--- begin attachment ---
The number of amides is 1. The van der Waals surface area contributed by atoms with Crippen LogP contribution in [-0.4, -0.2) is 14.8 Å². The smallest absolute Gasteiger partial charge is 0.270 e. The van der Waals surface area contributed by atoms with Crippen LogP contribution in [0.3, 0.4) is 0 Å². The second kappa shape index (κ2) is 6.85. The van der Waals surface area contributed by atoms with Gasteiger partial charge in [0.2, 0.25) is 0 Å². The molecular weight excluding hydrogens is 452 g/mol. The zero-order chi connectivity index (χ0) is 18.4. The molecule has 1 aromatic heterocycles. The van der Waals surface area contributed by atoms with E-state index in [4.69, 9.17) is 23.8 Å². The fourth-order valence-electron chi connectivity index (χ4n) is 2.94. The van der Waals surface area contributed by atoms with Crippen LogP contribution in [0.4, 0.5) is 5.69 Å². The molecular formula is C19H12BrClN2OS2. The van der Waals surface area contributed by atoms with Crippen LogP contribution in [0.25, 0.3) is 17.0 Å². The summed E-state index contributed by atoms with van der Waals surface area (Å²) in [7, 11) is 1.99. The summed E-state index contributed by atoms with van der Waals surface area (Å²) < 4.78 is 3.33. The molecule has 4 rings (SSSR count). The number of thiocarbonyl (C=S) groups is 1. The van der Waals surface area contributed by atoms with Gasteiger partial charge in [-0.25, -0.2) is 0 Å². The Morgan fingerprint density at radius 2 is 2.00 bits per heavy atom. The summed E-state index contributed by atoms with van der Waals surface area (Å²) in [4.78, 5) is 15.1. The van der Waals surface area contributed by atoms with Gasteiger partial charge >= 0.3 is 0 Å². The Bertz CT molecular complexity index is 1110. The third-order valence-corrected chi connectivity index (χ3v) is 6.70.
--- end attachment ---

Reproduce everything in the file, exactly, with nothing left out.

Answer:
The number of amides is 1. The van der Waals surface area contributed by atoms with Crippen LogP contribution in [-0.4, -0.2) is 14.8 Å². The smallest absolute Gasteiger partial charge is 0.270 e. The van der Waals surface area contributed by atoms with Crippen LogP contribution in [0.3, 0.4) is 0 Å². The second kappa shape index (κ2) is 6.85. The van der Waals surface area contributed by atoms with Gasteiger partial charge in [0.2, 0.25) is 0 Å². The molecular weight excluding hydrogens is 452 g/mol. The zero-order chi connectivity index (χ0) is 18.4. The molecule has 1 aromatic heterocycles. The van der Waals surface area contributed by atoms with E-state index in [4.69, 9.17) is 23.8 Å². The fourth-order valence-electron chi connectivity index (χ4n) is 2.94. The van der Waals surface area contributed by atoms with Crippen LogP contribution in [0.4, 0.5) is 5.69 Å². The molecular formula is C19H12BrClN2OS2. The van der Waals surface area contributed by atoms with Crippen LogP contribution in [0.25, 0.3) is 17.0 Å². The summed E-state index contributed by atoms with van der Waals surface area (Å²) in [7, 11) is 1.99. The summed E-state index contributed by atoms with van der Waals surface area (Å²) < 4.78 is 3.33. The molecule has 4 rings (SSSR count). The number of thiocarbonyl (C=S) groups is 1. The van der Waals surface area contributed by atoms with Gasteiger partial charge in [-0.25, -0.2) is 0 Å². The Morgan fingerprint density at radius 2 is 2.00 bits per heavy atom. The summed E-state index contributed by atoms with van der Waals surface area (Å²) in [4.78, 5) is 15.1. The van der Waals surface area contributed by atoms with Gasteiger partial charge >= 0.3 is 0 Å². The Bertz CT molecular complexity index is 1110. The third-order valence-corrected chi connectivity index (χ3v) is 6.70.